The switch to green electricity has the greatest effect after car-free life and transatlantic flights

So how do you find a good green energy provider? I found a portal when searching for providers: check24. Here it is important to click on “Green electricity only” (Ökostrom) and “Sustainable”. If you select “sustainable” (nachhaltig), you get local suppliers who actually invest in the production of green electricity (providers with the OK-Power or green electricity label). If you do not select this option, you may end up with electricity that’s just labeled as ecological. For example, you may buy Norwegian hydropower, which can lead to Norwegian electricity customers having our lignite electricity on the bill, because the certified green electricity is used here. More information can be found on the linked pages of the labels.

This information should actually be sufficient to change the electricity provider in five minutes.

You already have green electricity and nevertheless read up to here? Well, then ask your parents or children if they have green electricity and if not, help them to switch to a sustainable provider.

Abolish your tumble dryer

Do you dry your laundry in the dryer? Doesn’t have to be. There are clotheshorses with 0 kwh consumption. Even beautiful. From Side by Side Design from workshops for people with disabilities.

Clotheshorse Mom in use. Don’t worry: Clotheshorse Dad is also available. And dad is also allowed to use the Clotheshorse Mom.

A nice side effect of drying on the clothes rack is that the evaporation creates coolness. So instead of using the tumble dryer to generate waste heat, you cool your apartment. And even in winter it is advantageous to dry the laundry in the flat: In new buildings, the air is usually too dry during the heating period, which is why it is sometimes advisable to attach evaporation bodies to the heating. The same effect can be achieved with drying laundry.1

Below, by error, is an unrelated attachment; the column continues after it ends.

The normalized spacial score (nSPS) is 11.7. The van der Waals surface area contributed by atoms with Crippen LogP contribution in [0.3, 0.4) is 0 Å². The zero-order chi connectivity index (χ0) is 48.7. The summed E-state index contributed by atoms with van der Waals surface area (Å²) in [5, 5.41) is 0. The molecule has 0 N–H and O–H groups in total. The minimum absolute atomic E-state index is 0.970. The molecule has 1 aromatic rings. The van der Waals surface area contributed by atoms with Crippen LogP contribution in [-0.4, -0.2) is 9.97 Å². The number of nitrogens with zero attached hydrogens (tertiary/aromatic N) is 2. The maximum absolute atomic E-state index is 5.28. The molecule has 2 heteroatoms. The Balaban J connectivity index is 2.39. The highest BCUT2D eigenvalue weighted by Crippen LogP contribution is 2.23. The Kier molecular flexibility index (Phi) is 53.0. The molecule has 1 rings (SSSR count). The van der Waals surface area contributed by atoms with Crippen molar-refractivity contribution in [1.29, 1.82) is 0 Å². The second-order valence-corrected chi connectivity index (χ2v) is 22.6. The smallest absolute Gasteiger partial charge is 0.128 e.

Disadvantage: You need space and the thing is standing around.

Put purchases into the fridge immediately

In this category, I write about easy and more advanced things that you can do to reduce yourr CO2 emissions.

One way to save energy is to put goods that were cooled (e.g. milk, butter) immediately put in the fridge. This way, they do not heat up and do not need to be cooled down again.

This tip is relevant until all energy supply is switched to green electricity. Even after a complete changeover, it is relevant, as an increase in power consumption will require more modules/wind turbines/…, which must be produced.

Saving water with flow limiter

In this category, I write about small and large things that each person can do to help reduce their energy consumption and thus CO2 emissions.

You don’t shower for long and not hot, but there’s this one person in the family who just takes a long time to wake up? There is a very simple solution: the flow limiter. This allows the water flow to be limited to half. Anyone can install it and it costs around €5. According to, a family of four can save up to 47,500 litres of water and 1,950 kWh of energy per year with flow limiters.